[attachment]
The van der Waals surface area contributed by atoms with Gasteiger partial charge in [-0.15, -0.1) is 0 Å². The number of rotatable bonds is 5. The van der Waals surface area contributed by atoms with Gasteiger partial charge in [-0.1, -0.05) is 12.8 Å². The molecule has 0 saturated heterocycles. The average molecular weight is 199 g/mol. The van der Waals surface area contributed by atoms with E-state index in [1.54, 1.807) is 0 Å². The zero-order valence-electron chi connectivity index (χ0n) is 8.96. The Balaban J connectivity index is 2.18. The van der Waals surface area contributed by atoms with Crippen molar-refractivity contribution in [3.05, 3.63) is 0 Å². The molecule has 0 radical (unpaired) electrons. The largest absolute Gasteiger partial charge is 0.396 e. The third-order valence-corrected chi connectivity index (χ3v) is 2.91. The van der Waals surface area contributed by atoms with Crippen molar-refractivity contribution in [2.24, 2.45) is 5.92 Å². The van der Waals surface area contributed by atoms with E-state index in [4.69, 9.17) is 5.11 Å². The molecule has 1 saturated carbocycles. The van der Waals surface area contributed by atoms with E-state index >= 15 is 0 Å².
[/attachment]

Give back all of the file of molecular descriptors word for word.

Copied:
The van der Waals surface area contributed by atoms with Gasteiger partial charge in [-0.15, -0.1) is 0 Å². The number of rotatable bonds is 5. The van der Waals surface area contributed by atoms with Gasteiger partial charge in [-0.1, -0.05) is 12.8 Å². The molecule has 0 saturated heterocycles. The average molecular weight is 199 g/mol. The van der Waals surface area contributed by atoms with E-state index in [1.54, 1.807) is 0 Å². The zero-order valence-electron chi connectivity index (χ0n) is 8.96. The Balaban J connectivity index is 2.18. The van der Waals surface area contributed by atoms with Crippen molar-refractivity contribution in [3.05, 3.63) is 0 Å². The molecule has 0 radical (unpaired) electrons. The largest absolute Gasteiger partial charge is 0.396 e. The third-order valence-corrected chi connectivity index (χ3v) is 2.91. The van der Waals surface area contributed by atoms with Crippen molar-refractivity contribution in [2.24, 2.45) is 5.92 Å². The van der Waals surface area contributed by atoms with E-state index in [4.69, 9.17) is 5.11 Å². The molecule has 1 saturated carbocycles. The van der Waals surface area contributed by atoms with E-state index >= 15 is 0 Å².